The filmmakers gave the actors a script that is a rough guideline for where the story is meant to go, but most of the dialogue is improvised, which Jay argues has a remarkable effect on viewers. "I think the audience subconsciously picks up that nobody knows what's going to happen here, an incalculable sense that, wow, anything could happen here in this moment. That's what we feel is one of the big things we have to offer in our style."
This technique creates a tension that helps the audience to identify with the characters, especially anyone who has experienced that delicious anxiety-tinged anticipation that comes with meeting someone you really, really like and onto whom you project all your relationship hopes. Or the heartache expressed by the push-in zoom on a cell phone that simply will not ring. It also generates some beautifully intimate moments, when, like in a documentary, the camera captures not the straightforward image of the actors delivering their lines, but the emotions that flit across their faces as they listen to others speak. This lends the story an authenticity and immediacy of emotion that is so often lacking in contemporary film, and also made the work of acting a richer experience for its stars.
"The big challenge of this movie was showing up and being honest every day, really being in the moment and connecting with each other as characters," says Reilly, who inhabits the middle-aged sad sack with alarming verisimilitude. "I think, for a movie, it's pretty close to how it feels to be in a relationship with someone. As opposed to being spoon-fed some manipulated story to get a reaction out of you, it's much more of an immersive sort of thing. It's a really intimate movie – we see people's warts and their sweetness and the things that are not so sweet about them." His co-star agrees. "I would say it's a very human, relatable, honest, genuine story about people trying to fit in with each other," says Hill.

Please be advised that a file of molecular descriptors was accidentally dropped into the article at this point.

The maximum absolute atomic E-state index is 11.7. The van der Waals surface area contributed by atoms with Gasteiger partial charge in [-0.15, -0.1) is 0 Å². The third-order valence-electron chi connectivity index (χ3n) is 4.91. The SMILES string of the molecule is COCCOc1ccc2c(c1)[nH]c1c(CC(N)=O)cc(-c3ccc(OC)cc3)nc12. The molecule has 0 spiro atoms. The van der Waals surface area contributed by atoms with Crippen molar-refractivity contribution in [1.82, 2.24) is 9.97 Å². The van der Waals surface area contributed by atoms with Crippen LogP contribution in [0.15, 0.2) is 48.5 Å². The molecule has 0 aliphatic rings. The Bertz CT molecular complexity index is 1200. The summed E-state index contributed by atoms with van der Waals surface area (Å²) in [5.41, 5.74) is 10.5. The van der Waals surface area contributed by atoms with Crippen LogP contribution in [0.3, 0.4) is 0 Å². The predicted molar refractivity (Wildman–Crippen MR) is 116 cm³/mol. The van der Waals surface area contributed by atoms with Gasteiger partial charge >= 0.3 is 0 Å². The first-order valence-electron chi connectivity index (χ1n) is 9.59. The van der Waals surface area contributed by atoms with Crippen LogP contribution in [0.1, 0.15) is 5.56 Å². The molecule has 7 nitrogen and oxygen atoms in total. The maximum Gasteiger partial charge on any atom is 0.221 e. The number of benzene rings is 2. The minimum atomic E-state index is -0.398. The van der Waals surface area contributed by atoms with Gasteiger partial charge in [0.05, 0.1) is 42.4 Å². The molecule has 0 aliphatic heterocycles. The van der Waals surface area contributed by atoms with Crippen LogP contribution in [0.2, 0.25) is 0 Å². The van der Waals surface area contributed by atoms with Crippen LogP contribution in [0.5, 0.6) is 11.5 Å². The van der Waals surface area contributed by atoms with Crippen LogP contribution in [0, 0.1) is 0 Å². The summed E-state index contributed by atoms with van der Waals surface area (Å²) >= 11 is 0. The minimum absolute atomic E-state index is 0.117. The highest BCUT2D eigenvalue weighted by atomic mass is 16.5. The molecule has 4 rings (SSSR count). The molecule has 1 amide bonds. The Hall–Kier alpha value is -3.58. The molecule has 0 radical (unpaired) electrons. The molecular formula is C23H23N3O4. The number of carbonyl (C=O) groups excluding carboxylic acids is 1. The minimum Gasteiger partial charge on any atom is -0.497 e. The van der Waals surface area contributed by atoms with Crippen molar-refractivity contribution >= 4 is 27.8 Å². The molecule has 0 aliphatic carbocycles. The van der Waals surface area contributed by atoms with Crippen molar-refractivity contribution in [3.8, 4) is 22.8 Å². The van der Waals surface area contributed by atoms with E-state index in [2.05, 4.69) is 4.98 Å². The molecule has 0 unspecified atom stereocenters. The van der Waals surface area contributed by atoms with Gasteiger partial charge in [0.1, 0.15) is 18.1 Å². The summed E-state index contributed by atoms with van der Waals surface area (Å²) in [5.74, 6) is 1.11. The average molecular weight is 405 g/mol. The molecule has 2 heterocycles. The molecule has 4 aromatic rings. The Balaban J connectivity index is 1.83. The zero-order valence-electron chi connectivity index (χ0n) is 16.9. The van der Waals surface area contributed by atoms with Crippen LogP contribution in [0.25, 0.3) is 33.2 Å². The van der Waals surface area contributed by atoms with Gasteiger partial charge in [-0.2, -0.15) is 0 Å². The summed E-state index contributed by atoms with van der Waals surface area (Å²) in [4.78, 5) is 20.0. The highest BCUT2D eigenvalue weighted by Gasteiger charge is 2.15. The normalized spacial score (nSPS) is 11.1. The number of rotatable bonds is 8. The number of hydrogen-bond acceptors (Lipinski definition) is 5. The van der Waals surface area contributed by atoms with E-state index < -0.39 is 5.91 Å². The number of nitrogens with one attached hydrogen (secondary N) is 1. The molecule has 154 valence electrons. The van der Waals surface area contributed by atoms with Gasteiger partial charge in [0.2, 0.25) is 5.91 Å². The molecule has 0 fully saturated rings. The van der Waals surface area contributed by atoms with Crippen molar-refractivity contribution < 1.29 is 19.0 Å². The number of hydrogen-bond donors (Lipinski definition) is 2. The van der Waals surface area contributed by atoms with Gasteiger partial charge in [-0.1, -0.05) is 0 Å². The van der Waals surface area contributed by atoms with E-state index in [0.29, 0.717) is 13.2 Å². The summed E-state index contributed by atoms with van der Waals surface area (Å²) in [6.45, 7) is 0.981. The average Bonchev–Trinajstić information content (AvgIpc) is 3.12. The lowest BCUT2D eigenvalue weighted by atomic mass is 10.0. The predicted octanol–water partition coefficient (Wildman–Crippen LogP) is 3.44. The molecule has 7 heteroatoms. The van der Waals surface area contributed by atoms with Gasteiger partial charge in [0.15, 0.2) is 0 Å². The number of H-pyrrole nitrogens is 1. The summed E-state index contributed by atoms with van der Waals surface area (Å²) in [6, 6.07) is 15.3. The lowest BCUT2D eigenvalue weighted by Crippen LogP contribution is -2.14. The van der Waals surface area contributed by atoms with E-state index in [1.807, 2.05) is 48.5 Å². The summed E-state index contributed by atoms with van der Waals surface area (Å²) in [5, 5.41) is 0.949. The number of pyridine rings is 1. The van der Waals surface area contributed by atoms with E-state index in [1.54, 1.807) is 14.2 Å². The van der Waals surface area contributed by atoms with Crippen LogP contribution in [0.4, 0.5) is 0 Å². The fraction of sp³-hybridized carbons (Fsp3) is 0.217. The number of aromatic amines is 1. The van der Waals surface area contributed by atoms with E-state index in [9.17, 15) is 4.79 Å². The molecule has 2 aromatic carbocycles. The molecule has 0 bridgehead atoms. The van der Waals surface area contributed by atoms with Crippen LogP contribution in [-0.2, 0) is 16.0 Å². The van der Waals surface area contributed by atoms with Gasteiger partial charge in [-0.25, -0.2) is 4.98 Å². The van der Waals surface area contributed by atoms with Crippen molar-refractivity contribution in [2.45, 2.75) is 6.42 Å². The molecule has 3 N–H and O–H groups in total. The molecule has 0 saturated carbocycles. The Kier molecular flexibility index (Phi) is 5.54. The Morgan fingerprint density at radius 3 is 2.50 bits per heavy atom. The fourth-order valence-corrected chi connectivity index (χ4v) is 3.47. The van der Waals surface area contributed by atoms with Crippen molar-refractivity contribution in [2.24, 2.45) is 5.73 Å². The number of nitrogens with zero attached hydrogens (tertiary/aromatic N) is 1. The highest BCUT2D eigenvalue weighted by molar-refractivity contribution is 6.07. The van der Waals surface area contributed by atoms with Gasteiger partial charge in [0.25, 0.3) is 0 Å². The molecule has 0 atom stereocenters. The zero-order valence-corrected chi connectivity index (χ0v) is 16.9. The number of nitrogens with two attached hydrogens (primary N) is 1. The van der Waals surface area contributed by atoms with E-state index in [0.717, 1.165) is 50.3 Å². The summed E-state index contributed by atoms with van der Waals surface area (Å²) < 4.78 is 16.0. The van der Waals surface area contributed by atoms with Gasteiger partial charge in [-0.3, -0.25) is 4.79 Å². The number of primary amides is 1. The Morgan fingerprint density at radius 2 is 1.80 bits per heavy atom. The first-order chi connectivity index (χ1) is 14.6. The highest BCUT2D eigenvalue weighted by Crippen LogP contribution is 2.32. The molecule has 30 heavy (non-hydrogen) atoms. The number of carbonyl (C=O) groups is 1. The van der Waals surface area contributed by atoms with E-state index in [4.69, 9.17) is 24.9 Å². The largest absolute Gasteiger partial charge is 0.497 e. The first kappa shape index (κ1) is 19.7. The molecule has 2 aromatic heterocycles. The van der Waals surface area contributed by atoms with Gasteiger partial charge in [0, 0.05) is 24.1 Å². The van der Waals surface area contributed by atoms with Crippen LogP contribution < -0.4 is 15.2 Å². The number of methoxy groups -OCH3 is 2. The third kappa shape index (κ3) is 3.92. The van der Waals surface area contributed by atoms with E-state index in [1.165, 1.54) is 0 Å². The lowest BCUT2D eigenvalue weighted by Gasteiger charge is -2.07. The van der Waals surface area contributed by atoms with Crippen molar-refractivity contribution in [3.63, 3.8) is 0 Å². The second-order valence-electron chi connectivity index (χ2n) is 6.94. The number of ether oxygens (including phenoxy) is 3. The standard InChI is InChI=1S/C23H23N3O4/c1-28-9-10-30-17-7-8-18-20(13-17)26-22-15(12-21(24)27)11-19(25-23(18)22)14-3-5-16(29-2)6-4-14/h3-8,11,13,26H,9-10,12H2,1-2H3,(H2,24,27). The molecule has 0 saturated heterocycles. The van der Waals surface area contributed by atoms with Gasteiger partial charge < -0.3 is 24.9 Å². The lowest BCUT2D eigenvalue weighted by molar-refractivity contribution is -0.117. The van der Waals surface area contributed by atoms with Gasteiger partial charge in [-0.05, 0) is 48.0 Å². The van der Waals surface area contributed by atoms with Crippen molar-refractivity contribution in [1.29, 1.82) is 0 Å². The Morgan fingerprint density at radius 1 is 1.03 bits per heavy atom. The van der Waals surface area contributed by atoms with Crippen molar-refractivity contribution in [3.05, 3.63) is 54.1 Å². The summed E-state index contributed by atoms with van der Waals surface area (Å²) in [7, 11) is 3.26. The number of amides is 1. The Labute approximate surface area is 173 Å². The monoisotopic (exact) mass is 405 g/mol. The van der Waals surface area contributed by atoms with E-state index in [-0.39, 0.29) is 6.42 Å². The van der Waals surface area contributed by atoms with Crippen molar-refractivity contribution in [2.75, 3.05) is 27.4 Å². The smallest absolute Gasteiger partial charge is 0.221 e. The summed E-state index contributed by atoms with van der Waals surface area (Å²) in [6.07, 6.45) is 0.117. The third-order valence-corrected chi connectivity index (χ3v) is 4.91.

"It's emotionally honest, which turns out to be a revolutionary thing to do these days, since everything's so packaged and designed to please and to entertain," Reilly asserts.
"I dunno," Hill interjects wryly. "Did you see Avatar?"
Cyrus opens in Austin on Friday. See Film Listings for review.